Editing the CsDMR6 gene in citrus results in resistance to the bacterial disease citrus canker
Saroj Parajuli1 , Heqiang Huo2 , Fred G. Gmitter Jr3 , Yongping Duan4 , Feng Luo5 and Zhanao Deng,1,
1Gulf Coast Research and Education Center, University of Florida, IFAS, 14625 County Road 672, Wimauma, FL 33598, USA 2Mid-Florida Research and Education Center, University of Florida, IFAS, 2725 S. Binion Road, Apopka, FL 32703, USA 3Citrus Research and Education Center, University of Florida, IFAS, 700 Experiment Station Road, Lake Alfred, FL 33850, USA 4USDA-ARS, U.S. Horticultural Research Laboratory, 2001 South Rock Road, Fort Pierce, FL 34945, USA 5Clemson University, School of Computing, 100 McAdams Hall, Clemson, SC 29643, USA *Corresponding author. E-mail: firstname.lastname@example.org
Received: 06 Feb 2022 Accepted: 21 Mar 2022 Published online: 11 Apr 2022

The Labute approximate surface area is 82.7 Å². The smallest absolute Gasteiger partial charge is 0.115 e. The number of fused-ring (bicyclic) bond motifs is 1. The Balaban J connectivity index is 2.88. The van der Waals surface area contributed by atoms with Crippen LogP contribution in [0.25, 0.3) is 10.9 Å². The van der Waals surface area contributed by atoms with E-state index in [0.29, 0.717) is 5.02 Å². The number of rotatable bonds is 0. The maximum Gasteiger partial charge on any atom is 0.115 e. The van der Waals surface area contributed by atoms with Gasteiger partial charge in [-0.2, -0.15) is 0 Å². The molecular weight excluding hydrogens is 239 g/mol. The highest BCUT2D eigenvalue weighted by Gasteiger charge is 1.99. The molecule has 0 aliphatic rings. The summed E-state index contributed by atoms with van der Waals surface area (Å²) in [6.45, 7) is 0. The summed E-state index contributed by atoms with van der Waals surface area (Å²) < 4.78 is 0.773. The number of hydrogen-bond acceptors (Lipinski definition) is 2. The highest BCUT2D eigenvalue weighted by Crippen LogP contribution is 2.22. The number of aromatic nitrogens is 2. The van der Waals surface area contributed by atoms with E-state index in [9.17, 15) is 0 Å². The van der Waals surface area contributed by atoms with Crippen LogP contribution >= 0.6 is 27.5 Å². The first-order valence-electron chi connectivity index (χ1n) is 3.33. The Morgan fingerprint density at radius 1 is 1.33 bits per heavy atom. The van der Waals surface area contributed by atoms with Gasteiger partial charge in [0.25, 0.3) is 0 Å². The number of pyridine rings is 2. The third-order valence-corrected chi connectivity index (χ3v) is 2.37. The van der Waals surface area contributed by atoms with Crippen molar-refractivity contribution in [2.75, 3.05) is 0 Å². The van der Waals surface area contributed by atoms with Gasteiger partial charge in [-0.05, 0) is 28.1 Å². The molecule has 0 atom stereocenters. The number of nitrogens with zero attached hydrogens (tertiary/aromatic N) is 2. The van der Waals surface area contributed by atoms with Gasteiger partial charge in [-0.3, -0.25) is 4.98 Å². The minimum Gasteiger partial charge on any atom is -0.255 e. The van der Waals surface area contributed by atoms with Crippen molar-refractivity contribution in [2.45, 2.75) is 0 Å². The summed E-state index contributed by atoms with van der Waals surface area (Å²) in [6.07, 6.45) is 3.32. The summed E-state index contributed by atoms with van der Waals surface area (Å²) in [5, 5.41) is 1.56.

Citrus (Citrus L.) is one of the most important fruit crops in the world. Sweet oranges (C. × sinensis), grapefruit (C. × paradisi), pummelos (Citrus maxima), lemons (C. × limon), limes (Citrus aurantifolia), mandarins (Citrus reticulata), and tangerines (Citrus reticulata) are the major cultivated types of Citrus. Production worldwide faces challenges from devastating bacterial diseases, including citrus canker, citrus greening (Huanglongbing, HLB), and citrus variegated chlorosis . Citrus canker is caused by Xanthomonas citri ssp. citri (Xcc); most citrus species and cultivars are susceptible to citrus canker. Improving resistance to citrus canker has been an important citrus breeding objective. Recent studies have shown that disabling disease susceptibility genes including the DOWNY MILDEW RESISTANCE 6 (DMR6) gene can be a promising approach to engineering resistance to diseases [1, 3, 5, 6].